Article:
Fortunately, the material inside the tooth is not necessary after you reach adulthood, so there is little risk of complication from removal of the pulp. After the interior of your tooth is cleared of bacteria, infected tissue, and decay, depending on the size of the drill site, you will either have a crown or filling placed to protect the tooth.
Fillings may be substituted, but crowns are actually most common, as many root canals require a significant portion of the tooth to be drilled and a the filling would not be enough to protect the tooth from further decay and damage.
During the entire process, your mouth will be numbed so you will never feel anything beyond the dentist working. You may be given full sedation if the process is predicted to be lengthier or more extensive than average. As with any treatment that Dr. Zadeh offers, sedation dentistry, as well as other relaxation and anxiety-relieving options for the nervous patient are available. Your health and comfort are our priority.
After a little while, you will come back for a checkup to make sure the infection has cleared out and everything is looking better. Then you will be given a permanent crown, if you had a temporary placed. Afterwards, you will leave the office with a healthy, healing smile.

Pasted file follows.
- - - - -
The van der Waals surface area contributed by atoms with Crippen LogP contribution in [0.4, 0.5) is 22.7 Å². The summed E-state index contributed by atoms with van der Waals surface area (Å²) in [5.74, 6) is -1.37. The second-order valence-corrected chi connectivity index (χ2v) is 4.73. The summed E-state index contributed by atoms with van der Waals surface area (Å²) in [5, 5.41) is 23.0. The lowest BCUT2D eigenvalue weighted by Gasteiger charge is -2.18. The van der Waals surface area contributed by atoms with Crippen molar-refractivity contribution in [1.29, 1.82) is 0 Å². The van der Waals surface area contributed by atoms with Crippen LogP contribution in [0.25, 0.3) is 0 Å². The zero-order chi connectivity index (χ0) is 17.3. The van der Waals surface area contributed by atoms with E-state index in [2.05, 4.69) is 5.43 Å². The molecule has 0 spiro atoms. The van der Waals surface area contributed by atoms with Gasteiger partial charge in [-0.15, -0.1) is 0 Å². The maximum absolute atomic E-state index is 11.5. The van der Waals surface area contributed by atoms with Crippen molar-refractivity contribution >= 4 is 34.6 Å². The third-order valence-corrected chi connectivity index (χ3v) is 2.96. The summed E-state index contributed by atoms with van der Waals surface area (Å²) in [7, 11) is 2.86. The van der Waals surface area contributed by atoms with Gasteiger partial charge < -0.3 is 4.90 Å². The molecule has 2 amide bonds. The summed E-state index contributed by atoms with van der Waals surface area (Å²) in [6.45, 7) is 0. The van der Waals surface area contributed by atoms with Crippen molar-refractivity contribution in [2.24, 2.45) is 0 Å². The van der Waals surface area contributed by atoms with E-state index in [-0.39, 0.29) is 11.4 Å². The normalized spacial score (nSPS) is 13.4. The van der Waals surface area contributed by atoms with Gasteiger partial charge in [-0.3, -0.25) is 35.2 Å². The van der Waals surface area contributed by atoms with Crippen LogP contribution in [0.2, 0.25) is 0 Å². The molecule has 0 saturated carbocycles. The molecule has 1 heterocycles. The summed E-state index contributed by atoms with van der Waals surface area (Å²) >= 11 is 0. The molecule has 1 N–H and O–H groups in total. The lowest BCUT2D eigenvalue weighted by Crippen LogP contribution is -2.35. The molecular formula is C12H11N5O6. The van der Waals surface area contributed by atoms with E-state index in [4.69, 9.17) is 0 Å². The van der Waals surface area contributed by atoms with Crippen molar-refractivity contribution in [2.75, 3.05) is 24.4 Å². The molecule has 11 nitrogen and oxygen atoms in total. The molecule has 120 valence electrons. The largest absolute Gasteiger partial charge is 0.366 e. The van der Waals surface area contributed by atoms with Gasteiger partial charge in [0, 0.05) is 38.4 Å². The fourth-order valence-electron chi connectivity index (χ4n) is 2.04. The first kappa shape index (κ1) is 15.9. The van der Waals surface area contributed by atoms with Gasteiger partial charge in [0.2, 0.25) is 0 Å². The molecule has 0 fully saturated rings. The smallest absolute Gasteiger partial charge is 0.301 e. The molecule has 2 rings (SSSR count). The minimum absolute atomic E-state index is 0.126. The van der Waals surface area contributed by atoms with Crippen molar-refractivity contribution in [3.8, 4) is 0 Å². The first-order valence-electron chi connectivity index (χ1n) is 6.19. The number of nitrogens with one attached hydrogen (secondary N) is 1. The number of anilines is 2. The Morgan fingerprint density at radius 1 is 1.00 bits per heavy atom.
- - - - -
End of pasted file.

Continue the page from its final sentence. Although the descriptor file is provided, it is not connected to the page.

Does A Root Canal Hurt?
One of the reasons they are dreaded, is that many people have heard painful horror stories. Friends who may have gone through a long, painful, arduous process or what is portrayed in popular media and played for laughs or shock value.
Many of these instances are exaggerated. And as far as a root canal needing to be painful? This is simply not the case anymore. Dentists have worked hard to reduce the amount of pain and discomfort that may occur during a root canal with a great deal of success. While the procedure is never something that will ever be described as fun or pleasant, a root canal does not have to hurt.
Okay, So It Doesn’t Hurt… What Is It Really Like?
Courtesy of localized anesthesia and sedation dentistry, most patients hardly feel a thing other than the dentist working. If you are truly squeamish or have several teeth that need to root canals, you can opt for sedation dentistry. This way you can skip right past the experience and ‘wake up’ to a healed smile. The best analogy we could think of is that it will feel like a filling that takes a bit longer, depending on the size of the tooth in question. Beyond anesthesia and sedation dentistry, we also offer other amenities to help you relax through the process. These include music, a paraffin wax hand bath, and a wide array of movies from our library. You can even bring in your own movies and music if you so please.
What Happens After?
After the process is complete, your tooth will be sore for several days. This is normal and will dissipate within a week. Dr. Zadeh will inform you if you should take over-the-counter pain relievers, or will prescribe you with something stronger if he sees the need for it. Of course, we always recommend the lowest strength pain-reliever that accommodates your comfort. If you think you may need a root canal, or have a cavity that has not yet been treated, please call us at (310) 273-2020 or email our appointment coordinator for a consultation today. Dr. Zadeh and his staff will be happy to discuss fillings and root canals with you.